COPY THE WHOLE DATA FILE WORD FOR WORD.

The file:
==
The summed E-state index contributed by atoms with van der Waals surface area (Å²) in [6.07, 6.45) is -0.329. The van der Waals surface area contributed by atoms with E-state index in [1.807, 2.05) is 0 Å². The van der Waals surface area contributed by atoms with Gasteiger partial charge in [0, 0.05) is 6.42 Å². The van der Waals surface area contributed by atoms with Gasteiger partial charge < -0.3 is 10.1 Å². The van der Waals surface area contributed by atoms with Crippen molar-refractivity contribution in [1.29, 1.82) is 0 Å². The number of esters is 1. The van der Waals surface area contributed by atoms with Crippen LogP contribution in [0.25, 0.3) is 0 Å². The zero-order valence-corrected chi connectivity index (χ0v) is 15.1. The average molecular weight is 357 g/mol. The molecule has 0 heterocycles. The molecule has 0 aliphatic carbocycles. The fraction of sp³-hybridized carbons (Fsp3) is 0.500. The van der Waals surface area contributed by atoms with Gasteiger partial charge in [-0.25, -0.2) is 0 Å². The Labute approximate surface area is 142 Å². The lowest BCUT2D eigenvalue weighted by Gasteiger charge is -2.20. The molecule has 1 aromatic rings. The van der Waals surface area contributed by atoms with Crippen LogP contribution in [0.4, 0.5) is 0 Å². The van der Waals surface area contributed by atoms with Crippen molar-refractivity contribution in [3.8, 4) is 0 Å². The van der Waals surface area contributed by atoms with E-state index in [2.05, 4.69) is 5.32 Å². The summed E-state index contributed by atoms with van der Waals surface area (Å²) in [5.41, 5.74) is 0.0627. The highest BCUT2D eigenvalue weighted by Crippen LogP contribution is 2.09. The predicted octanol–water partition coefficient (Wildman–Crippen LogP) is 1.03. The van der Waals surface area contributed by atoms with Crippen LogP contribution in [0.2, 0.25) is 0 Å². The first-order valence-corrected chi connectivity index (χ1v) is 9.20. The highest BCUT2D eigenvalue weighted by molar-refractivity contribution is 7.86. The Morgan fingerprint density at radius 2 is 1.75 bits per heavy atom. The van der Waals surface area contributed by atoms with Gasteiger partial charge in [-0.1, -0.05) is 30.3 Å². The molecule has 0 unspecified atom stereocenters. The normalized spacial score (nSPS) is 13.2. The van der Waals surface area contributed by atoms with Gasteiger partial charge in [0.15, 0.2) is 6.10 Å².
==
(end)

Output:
The summed E-state index contributed by atoms with van der Waals surface area (Å²) in [6.07, 6.45) is -0.329. The van der Waals surface area contributed by atoms with E-state index in [1.807, 2.05) is 0 Å². The van der Waals surface area contributed by atoms with Gasteiger partial charge in [0, 0.05) is 6.42 Å². The van der Waals surface area contributed by atoms with Gasteiger partial charge < -0.3 is 10.1 Å². The van der Waals surface area contributed by atoms with Crippen molar-refractivity contribution in [1.29, 1.82) is 0 Å². The number of esters is 1. The van der Waals surface area contributed by atoms with Crippen LogP contribution in [0.25, 0.3) is 0 Å². The zero-order valence-corrected chi connectivity index (χ0v) is 15.1. The average molecular weight is 357 g/mol. The molecule has 0 heterocycles. The molecule has 0 aliphatic carbocycles. The fraction of sp³-hybridized carbons (Fsp3) is 0.500. The van der Waals surface area contributed by atoms with Gasteiger partial charge in [-0.25, -0.2) is 0 Å². The Labute approximate surface area is 142 Å². The lowest BCUT2D eigenvalue weighted by Gasteiger charge is -2.20. The molecule has 1 aromatic rings. The van der Waals surface area contributed by atoms with Crippen LogP contribution in [0.4, 0.5) is 0 Å². The van der Waals surface area contributed by atoms with Crippen molar-refractivity contribution in [3.8, 4) is 0 Å². The van der Waals surface area contributed by atoms with E-state index in [2.05, 4.69) is 5.32 Å². The summed E-state index contributed by atoms with van der Waals surface area (Å²) in [5.41, 5.74) is 0.0627. The highest BCUT2D eigenvalue weighted by Crippen LogP contribution is 2.09. The predicted octanol–water partition coefficient (Wildman–Crippen LogP) is 1.03. The van der Waals surface area contributed by atoms with Crippen LogP contribution in [0.2, 0.25) is 0 Å². The first-order valence-corrected chi connectivity index (χ1v) is 9.20. The highest BCUT2D eigenvalue weighted by molar-refractivity contribution is 7.86. The Morgan fingerprint density at radius 2 is 1.75 bits per heavy atom. The van der Waals surface area contributed by atoms with Gasteiger partial charge in [-0.1, -0.05) is 30.3 Å². The molecule has 0 unspecified atom stereocenters. The normalized spacial score (nSPS) is 13.2. The van der Waals surface area contributed by atoms with Gasteiger partial charge in [0.15, 0.2) is 6.10 Å².